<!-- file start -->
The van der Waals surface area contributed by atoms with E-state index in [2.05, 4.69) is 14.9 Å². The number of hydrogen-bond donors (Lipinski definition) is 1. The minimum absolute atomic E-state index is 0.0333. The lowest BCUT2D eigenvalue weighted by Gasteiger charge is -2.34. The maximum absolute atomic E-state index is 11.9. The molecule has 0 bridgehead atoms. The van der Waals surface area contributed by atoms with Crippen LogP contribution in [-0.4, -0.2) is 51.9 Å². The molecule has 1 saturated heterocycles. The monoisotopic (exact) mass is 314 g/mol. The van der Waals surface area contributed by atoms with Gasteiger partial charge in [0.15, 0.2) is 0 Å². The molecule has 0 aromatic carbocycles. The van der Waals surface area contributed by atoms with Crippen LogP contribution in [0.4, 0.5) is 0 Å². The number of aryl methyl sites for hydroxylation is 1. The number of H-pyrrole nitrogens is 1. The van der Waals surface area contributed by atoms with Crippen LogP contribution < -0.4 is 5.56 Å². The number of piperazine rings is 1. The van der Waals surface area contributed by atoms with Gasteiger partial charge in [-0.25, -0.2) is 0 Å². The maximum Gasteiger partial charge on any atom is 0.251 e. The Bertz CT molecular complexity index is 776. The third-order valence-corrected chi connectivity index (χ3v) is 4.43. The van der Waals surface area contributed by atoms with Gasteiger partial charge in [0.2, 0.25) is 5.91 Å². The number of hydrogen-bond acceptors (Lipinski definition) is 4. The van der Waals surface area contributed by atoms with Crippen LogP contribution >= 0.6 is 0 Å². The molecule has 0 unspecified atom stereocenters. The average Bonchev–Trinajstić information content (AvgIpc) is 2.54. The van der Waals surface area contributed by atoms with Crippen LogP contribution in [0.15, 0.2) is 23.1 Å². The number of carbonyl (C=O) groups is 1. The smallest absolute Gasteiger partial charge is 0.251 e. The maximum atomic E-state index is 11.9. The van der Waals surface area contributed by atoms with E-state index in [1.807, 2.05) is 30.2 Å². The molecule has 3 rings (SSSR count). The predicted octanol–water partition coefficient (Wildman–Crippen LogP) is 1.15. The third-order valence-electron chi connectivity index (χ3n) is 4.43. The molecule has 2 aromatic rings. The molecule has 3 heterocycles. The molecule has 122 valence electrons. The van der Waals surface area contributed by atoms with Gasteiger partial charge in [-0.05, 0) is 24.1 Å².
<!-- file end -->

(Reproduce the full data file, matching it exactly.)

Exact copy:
The van der Waals surface area contributed by atoms with E-state index in [2.05, 4.69) is 14.9 Å². The number of hydrogen-bond donors (Lipinski definition) is 1. The minimum absolute atomic E-state index is 0.0333. The lowest BCUT2D eigenvalue weighted by Gasteiger charge is -2.34. The maximum absolute atomic E-state index is 11.9. The molecule has 0 bridgehead atoms. The van der Waals surface area contributed by atoms with Crippen LogP contribution in [-0.4, -0.2) is 51.9 Å². The molecule has 1 saturated heterocycles. The monoisotopic (exact) mass is 314 g/mol. The van der Waals surface area contributed by atoms with Gasteiger partial charge in [0.15, 0.2) is 0 Å². The molecule has 0 aromatic carbocycles. The van der Waals surface area contributed by atoms with Crippen LogP contribution in [0.4, 0.5) is 0 Å². The number of aryl methyl sites for hydroxylation is 1. The number of H-pyrrole nitrogens is 1. The van der Waals surface area contributed by atoms with Crippen LogP contribution < -0.4 is 5.56 Å². The number of piperazine rings is 1. The van der Waals surface area contributed by atoms with Gasteiger partial charge in [-0.25, -0.2) is 0 Å². The maximum Gasteiger partial charge on any atom is 0.251 e. The Bertz CT molecular complexity index is 776. The third-order valence-corrected chi connectivity index (χ3v) is 4.43. The van der Waals surface area contributed by atoms with Gasteiger partial charge in [0.2, 0.25) is 5.91 Å². The number of hydrogen-bond acceptors (Lipinski definition) is 4. The van der Waals surface area contributed by atoms with Crippen LogP contribution >= 0.6 is 0 Å². The molecule has 0 unspecified atom stereocenters. The average Bonchev–Trinajstić information content (AvgIpc) is 2.54. The van der Waals surface area contributed by atoms with Crippen LogP contribution in [0.15, 0.2) is 23.1 Å². The number of carbonyl (C=O) groups is 1. The smallest absolute Gasteiger partial charge is 0.251 e. The maximum atomic E-state index is 11.9. The van der Waals surface area contributed by atoms with E-state index in [1.807, 2.05) is 30.2 Å². The molecule has 3 rings (SSSR count). The predicted octanol–water partition coefficient (Wildman–Crippen LogP) is 1.15. The third-order valence-electron chi connectivity index (χ3n) is 4.43. The molecule has 2 aromatic rings. The molecule has 3 heterocycles. The molecule has 122 valence electrons. The van der Waals surface area contributed by atoms with Gasteiger partial charge in [-0.05, 0) is 24.1 Å².